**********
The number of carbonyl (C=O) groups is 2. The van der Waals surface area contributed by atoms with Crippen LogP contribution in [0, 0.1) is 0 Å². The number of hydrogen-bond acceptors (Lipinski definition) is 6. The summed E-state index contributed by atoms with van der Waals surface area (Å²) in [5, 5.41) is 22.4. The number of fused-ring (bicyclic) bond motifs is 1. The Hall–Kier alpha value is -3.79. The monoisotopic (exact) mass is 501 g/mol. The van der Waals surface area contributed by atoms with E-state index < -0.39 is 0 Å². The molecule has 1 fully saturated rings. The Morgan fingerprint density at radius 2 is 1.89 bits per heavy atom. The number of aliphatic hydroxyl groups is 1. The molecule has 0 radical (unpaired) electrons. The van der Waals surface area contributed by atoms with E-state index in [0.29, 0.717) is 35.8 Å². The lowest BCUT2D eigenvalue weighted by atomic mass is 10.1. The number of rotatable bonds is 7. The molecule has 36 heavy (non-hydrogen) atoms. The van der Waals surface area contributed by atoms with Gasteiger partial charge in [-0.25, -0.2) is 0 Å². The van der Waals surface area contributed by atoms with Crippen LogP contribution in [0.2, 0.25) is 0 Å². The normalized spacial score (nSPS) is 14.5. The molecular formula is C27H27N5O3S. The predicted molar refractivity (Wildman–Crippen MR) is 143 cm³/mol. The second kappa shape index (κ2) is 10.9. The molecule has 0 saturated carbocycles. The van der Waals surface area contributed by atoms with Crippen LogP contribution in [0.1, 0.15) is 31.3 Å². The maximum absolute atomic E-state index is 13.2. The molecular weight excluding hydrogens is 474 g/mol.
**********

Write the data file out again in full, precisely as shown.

The number of carbonyl (C=O) groups is 2. The van der Waals surface area contributed by atoms with Crippen LogP contribution in [0, 0.1) is 0 Å². The number of hydrogen-bond acceptors (Lipinski definition) is 6. The summed E-state index contributed by atoms with van der Waals surface area (Å²) in [5, 5.41) is 22.4. The number of fused-ring (bicyclic) bond motifs is 1. The Hall–Kier alpha value is -3.79. The monoisotopic (exact) mass is 501 g/mol. The van der Waals surface area contributed by atoms with E-state index < -0.39 is 0 Å². The molecule has 1 fully saturated rings. The Morgan fingerprint density at radius 2 is 1.89 bits per heavy atom. The number of aliphatic hydroxyl groups is 1. The molecule has 0 radical (unpaired) electrons. The van der Waals surface area contributed by atoms with E-state index in [0.29, 0.717) is 35.8 Å². The lowest BCUT2D eigenvalue weighted by atomic mass is 10.1. The number of rotatable bonds is 7. The molecule has 36 heavy (non-hydrogen) atoms. The van der Waals surface area contributed by atoms with Gasteiger partial charge in [-0.25, -0.2) is 0 Å². The van der Waals surface area contributed by atoms with Crippen LogP contribution in [0.2, 0.25) is 0 Å². The normalized spacial score (nSPS) is 14.5. The molecular formula is C27H27N5O3S. The predicted molar refractivity (Wildman–Crippen MR) is 143 cm³/mol. The second kappa shape index (κ2) is 10.9. The molecule has 0 saturated carbocycles. The van der Waals surface area contributed by atoms with Crippen LogP contribution in [0.1, 0.15) is 31.3 Å². The maximum absolute atomic E-state index is 13.2. The molecular weight excluding hydrogens is 474 g/mol.